Have a question about this info? Learn more here

This information comes from the National Student Survey, an annual student survey of final-year students. You can use this to see how satisfied students studying this subject area at this university, are (not the individual course).

We calculate a mean rating of all responses to indicate whether this is high, medium or low compared to the same subject area at other universities.

Have a question about this info? Learn more here

This information is from the Higher Education Statistics Agency (HESA).

You can use this to get an idea of who you might share a lecture with and how they progressed in this subject, here. It's also worth comparing typical A-level subjects and grades students achieved with the current course entry requirements; similarities or differences here could indicate how flexible (or not) a university might be.

Have a question about this info? Learn more here

Post-six month graduation stats:

This is from the Destinations of Leavers from Higher Education Survey, based on responses from graduates who studied the same subject area here.

It offers a snapshot of what grads went on to do six months later, what they were earning on average, and whether they felt their degree helped them obtain a 'graduate role'. We calculate a mean rating to indicate if this is high, medium or low compared to other universities.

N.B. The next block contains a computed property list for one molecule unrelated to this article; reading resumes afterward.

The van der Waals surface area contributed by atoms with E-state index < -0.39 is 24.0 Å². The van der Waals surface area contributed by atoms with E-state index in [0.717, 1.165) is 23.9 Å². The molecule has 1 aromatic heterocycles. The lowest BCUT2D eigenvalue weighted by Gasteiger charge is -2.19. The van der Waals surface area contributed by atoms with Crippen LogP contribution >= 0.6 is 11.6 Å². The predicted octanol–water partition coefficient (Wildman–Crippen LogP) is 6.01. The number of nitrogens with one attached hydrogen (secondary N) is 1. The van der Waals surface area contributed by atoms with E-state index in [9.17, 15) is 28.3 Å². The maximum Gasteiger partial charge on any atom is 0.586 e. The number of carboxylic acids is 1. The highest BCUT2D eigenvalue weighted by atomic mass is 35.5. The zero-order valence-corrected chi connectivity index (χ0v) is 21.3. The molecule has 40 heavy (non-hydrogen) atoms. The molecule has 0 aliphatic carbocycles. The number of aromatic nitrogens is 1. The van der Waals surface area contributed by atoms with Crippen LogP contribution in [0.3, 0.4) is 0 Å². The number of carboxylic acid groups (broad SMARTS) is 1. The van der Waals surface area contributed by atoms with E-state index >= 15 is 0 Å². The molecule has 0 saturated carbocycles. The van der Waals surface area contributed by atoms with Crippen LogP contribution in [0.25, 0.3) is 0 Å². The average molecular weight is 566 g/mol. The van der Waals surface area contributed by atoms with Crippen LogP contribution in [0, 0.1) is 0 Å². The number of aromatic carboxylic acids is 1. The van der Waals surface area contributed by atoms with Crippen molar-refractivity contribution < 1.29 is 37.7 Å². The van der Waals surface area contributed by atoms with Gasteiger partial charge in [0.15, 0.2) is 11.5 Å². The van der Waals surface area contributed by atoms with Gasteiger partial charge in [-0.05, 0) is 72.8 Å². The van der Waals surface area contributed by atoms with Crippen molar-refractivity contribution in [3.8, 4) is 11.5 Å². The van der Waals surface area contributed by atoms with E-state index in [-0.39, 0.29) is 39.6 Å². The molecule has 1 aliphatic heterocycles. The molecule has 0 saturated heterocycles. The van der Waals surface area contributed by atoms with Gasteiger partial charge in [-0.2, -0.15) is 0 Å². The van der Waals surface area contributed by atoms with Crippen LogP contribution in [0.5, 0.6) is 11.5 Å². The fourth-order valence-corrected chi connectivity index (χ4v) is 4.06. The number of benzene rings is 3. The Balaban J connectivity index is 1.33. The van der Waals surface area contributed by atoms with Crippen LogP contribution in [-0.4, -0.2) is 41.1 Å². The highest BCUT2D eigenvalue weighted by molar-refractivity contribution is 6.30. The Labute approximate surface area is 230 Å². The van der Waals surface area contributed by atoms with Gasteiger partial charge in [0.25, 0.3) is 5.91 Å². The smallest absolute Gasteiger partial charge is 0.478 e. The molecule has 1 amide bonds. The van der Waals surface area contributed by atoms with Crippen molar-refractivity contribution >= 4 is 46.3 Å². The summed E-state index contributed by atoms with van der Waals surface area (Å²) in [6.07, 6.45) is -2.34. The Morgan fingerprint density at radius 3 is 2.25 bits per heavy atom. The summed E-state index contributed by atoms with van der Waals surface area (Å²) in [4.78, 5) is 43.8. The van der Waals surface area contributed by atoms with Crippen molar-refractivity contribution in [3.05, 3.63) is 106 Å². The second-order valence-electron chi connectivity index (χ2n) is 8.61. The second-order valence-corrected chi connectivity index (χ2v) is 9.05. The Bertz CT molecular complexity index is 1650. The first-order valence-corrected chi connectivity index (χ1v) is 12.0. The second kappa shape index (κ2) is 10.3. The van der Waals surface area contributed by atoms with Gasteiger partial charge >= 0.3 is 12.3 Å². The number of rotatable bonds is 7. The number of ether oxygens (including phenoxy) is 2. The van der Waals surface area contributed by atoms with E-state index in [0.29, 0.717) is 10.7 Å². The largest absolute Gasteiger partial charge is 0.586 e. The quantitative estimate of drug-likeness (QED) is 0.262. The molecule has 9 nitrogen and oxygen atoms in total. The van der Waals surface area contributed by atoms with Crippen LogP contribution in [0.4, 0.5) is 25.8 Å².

Have a question about this info? Learn more here

Graduate field commentary:

The Higher Education Careers Services Unit have provided some further context for all graduates in this subject area, including details that numbers alone might not show

Have a question about this info? Learn more here

The Longitudinal Educational Outcomes dataset combines HRMC earnings data with student records from the Higher Education Statistics Agency.

While there are lots of factors at play when it comes to your future earnings, use this as a rough timeline of what graduates in this subject area were earning on average one, three and five years later. Can you see a steady increase in salary, or did grads need some experience under their belt before seeing a nice bump up in their pay packet?

Have a question about this info? Learn more here